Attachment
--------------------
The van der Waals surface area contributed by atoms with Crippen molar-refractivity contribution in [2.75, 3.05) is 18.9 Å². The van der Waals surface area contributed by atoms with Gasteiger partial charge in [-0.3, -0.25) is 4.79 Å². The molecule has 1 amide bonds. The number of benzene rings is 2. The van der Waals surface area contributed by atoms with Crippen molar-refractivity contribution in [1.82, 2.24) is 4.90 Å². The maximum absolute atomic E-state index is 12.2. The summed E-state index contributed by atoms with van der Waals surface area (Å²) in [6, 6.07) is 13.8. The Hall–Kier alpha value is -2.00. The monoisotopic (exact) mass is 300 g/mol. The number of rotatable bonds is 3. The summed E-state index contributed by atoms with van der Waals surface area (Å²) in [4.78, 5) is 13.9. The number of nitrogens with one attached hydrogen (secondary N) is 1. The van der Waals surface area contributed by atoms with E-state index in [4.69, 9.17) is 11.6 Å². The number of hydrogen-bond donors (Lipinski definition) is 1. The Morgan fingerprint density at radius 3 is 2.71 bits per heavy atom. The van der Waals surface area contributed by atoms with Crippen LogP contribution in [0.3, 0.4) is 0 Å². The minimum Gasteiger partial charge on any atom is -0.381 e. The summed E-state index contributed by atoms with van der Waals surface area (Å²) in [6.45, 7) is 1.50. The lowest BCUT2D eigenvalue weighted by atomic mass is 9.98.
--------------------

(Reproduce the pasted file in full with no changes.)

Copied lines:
The van der Waals surface area contributed by atoms with Crippen molar-refractivity contribution in [2.75, 3.05) is 18.9 Å². The van der Waals surface area contributed by atoms with Gasteiger partial charge in [-0.3, -0.25) is 4.79 Å². The molecule has 1 amide bonds. The number of benzene rings is 2. The van der Waals surface area contributed by atoms with Crippen molar-refractivity contribution in [1.82, 2.24) is 4.90 Å². The maximum absolute atomic E-state index is 12.2. The summed E-state index contributed by atoms with van der Waals surface area (Å²) in [6, 6.07) is 13.8. The Hall–Kier alpha value is -2.00. The monoisotopic (exact) mass is 300 g/mol. The number of rotatable bonds is 3. The summed E-state index contributed by atoms with van der Waals surface area (Å²) in [4.78, 5) is 13.9. The number of nitrogens with one attached hydrogen (secondary N) is 1. The van der Waals surface area contributed by atoms with E-state index in [4.69, 9.17) is 11.6 Å². The number of hydrogen-bond donors (Lipinski definition) is 1. The Morgan fingerprint density at radius 3 is 2.71 bits per heavy atom. The van der Waals surface area contributed by atoms with Crippen LogP contribution in [0.3, 0.4) is 0 Å². The minimum Gasteiger partial charge on any atom is -0.381 e. The summed E-state index contributed by atoms with van der Waals surface area (Å²) in [6.45, 7) is 1.50. The lowest BCUT2D eigenvalue weighted by atomic mass is 9.98.